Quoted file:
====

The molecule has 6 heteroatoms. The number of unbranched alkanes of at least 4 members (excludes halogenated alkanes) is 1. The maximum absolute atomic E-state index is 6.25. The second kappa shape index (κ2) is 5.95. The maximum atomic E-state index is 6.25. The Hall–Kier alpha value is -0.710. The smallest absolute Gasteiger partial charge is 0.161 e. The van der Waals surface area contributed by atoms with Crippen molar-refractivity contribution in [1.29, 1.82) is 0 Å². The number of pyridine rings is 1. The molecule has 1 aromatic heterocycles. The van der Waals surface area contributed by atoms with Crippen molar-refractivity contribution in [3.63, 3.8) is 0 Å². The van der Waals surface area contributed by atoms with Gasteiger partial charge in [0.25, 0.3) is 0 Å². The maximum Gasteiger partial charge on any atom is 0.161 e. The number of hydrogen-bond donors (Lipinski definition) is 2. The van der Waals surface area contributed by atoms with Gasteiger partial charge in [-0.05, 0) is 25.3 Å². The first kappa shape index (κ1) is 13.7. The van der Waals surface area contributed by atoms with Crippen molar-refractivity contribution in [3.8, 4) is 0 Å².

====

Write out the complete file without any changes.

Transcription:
The molecule has 6 heteroatoms. The number of unbranched alkanes of at least 4 members (excludes halogenated alkanes) is 1. The maximum absolute atomic E-state index is 6.25. The second kappa shape index (κ2) is 5.95. The maximum atomic E-state index is 6.25. The Hall–Kier alpha value is -0.710. The smallest absolute Gasteiger partial charge is 0.161 e. The van der Waals surface area contributed by atoms with Crippen molar-refractivity contribution in [1.29, 1.82) is 0 Å². The number of pyridine rings is 1. The molecule has 1 aromatic heterocycles. The van der Waals surface area contributed by atoms with Crippen molar-refractivity contribution in [3.63, 3.8) is 0 Å². The van der Waals surface area contributed by atoms with Gasteiger partial charge in [0.25, 0.3) is 0 Å². The maximum Gasteiger partial charge on any atom is 0.161 e. The number of hydrogen-bond donors (Lipinski definition) is 2. The van der Waals surface area contributed by atoms with Gasteiger partial charge in [-0.05, 0) is 25.3 Å². The first kappa shape index (κ1) is 13.7. The van der Waals surface area contributed by atoms with Crippen molar-refractivity contribution in [3.8, 4) is 0 Å².